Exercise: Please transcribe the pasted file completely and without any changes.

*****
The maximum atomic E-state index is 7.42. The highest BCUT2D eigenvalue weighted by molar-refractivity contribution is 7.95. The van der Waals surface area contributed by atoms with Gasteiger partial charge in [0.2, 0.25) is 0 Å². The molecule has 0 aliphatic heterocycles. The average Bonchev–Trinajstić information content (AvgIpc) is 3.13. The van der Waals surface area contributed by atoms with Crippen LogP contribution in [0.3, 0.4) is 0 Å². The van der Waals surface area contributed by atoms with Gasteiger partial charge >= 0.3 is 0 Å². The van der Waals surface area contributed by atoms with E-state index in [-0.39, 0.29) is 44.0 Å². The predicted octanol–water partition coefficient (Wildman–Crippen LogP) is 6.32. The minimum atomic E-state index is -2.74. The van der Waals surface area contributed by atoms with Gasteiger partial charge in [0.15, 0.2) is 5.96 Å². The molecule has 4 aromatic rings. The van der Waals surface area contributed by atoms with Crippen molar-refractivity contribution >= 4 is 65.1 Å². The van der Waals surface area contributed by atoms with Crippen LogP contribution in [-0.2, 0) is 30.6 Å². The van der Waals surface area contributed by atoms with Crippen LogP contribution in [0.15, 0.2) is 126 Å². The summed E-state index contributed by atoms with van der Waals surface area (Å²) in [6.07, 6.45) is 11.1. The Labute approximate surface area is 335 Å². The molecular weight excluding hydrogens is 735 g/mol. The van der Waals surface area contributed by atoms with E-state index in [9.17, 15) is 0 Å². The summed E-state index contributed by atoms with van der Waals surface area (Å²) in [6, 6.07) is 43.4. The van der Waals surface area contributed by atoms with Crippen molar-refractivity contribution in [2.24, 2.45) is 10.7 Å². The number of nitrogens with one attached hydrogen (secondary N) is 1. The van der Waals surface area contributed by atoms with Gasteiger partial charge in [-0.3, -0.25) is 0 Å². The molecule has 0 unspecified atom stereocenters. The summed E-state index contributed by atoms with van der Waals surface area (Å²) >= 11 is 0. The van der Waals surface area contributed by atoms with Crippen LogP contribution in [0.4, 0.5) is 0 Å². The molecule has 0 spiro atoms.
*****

The maximum atomic E-state index is 7.42. The highest BCUT2D eigenvalue weighted by molar-refractivity contribution is 7.95. The van der Waals surface area contributed by atoms with Gasteiger partial charge in [0.2, 0.25) is 0 Å². The molecule has 0 aliphatic heterocycles. The average Bonchev–Trinajstić information content (AvgIpc) is 3.13. The van der Waals surface area contributed by atoms with Crippen LogP contribution in [0.3, 0.4) is 0 Å². The van der Waals surface area contributed by atoms with Gasteiger partial charge >= 0.3 is 0 Å². The van der Waals surface area contributed by atoms with E-state index in [-0.39, 0.29) is 44.0 Å². The predicted octanol–water partition coefficient (Wildman–Crippen LogP) is 6.32. The minimum atomic E-state index is -2.74. The van der Waals surface area contributed by atoms with Gasteiger partial charge in [0.15, 0.2) is 5.96 Å². The molecule has 4 aromatic rings. The van der Waals surface area contributed by atoms with Crippen molar-refractivity contribution >= 4 is 65.1 Å². The van der Waals surface area contributed by atoms with Crippen LogP contribution in [-0.2, 0) is 30.6 Å². The van der Waals surface area contributed by atoms with Crippen LogP contribution in [0.15, 0.2) is 126 Å². The summed E-state index contributed by atoms with van der Waals surface area (Å²) in [6.07, 6.45) is 11.1. The Labute approximate surface area is 335 Å². The molecular weight excluding hydrogens is 735 g/mol. The van der Waals surface area contributed by atoms with E-state index in [9.17, 15) is 0 Å². The summed E-state index contributed by atoms with van der Waals surface area (Å²) in [6, 6.07) is 43.4. The van der Waals surface area contributed by atoms with Crippen molar-refractivity contribution in [2.24, 2.45) is 10.7 Å². The number of nitrogens with one attached hydrogen (secondary N) is 1. The van der Waals surface area contributed by atoms with Gasteiger partial charge in [-0.3, -0.25) is 0 Å². The molecule has 0 unspecified atom stereocenters. The summed E-state index contributed by atoms with van der Waals surface area (Å²) >= 11 is 0. The van der Waals surface area contributed by atoms with Crippen LogP contribution in [0.4, 0.5) is 0 Å². The molecule has 0 spiro atoms.